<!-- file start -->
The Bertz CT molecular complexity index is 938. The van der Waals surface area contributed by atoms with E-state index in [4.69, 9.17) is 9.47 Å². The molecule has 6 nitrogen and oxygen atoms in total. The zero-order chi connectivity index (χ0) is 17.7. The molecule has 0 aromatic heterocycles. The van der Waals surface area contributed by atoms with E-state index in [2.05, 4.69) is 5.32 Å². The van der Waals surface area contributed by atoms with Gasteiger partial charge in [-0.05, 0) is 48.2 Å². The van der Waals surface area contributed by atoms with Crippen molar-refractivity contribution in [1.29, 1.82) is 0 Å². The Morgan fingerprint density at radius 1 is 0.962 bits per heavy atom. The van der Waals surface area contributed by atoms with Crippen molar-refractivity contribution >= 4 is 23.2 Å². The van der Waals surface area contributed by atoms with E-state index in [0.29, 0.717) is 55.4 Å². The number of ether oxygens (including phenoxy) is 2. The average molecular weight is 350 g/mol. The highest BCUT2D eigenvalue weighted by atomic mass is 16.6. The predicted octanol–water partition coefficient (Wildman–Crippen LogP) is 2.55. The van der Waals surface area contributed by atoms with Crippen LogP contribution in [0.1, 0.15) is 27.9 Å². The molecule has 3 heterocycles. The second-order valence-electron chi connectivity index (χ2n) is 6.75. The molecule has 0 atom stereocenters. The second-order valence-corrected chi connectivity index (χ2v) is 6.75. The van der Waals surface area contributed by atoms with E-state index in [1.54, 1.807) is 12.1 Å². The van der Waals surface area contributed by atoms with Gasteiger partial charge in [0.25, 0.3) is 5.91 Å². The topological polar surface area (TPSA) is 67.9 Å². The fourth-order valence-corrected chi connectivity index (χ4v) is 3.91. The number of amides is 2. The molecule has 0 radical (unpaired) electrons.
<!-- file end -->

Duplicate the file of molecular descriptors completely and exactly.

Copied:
The Bertz CT molecular complexity index is 938. The van der Waals surface area contributed by atoms with E-state index in [4.69, 9.17) is 9.47 Å². The molecule has 6 nitrogen and oxygen atoms in total. The zero-order chi connectivity index (χ0) is 17.7. The molecule has 0 aromatic heterocycles. The van der Waals surface area contributed by atoms with E-state index in [2.05, 4.69) is 5.32 Å². The van der Waals surface area contributed by atoms with Gasteiger partial charge in [-0.05, 0) is 48.2 Å². The van der Waals surface area contributed by atoms with Crippen molar-refractivity contribution in [1.29, 1.82) is 0 Å². The Morgan fingerprint density at radius 1 is 0.962 bits per heavy atom. The van der Waals surface area contributed by atoms with Crippen molar-refractivity contribution >= 4 is 23.2 Å². The van der Waals surface area contributed by atoms with E-state index in [0.29, 0.717) is 55.4 Å². The number of ether oxygens (including phenoxy) is 2. The average molecular weight is 350 g/mol. The highest BCUT2D eigenvalue weighted by atomic mass is 16.6. The predicted octanol–water partition coefficient (Wildman–Crippen LogP) is 2.55. The van der Waals surface area contributed by atoms with Crippen LogP contribution in [0.1, 0.15) is 27.9 Å². The molecule has 3 heterocycles. The second-order valence-electron chi connectivity index (χ2n) is 6.75. The molecule has 0 atom stereocenters. The second-order valence-corrected chi connectivity index (χ2v) is 6.75. The van der Waals surface area contributed by atoms with E-state index in [1.54, 1.807) is 12.1 Å². The van der Waals surface area contributed by atoms with Gasteiger partial charge in [0.25, 0.3) is 5.91 Å². The topological polar surface area (TPSA) is 67.9 Å². The fourth-order valence-corrected chi connectivity index (χ4v) is 3.91. The number of amides is 2. The molecule has 0 radical (unpaired) electrons.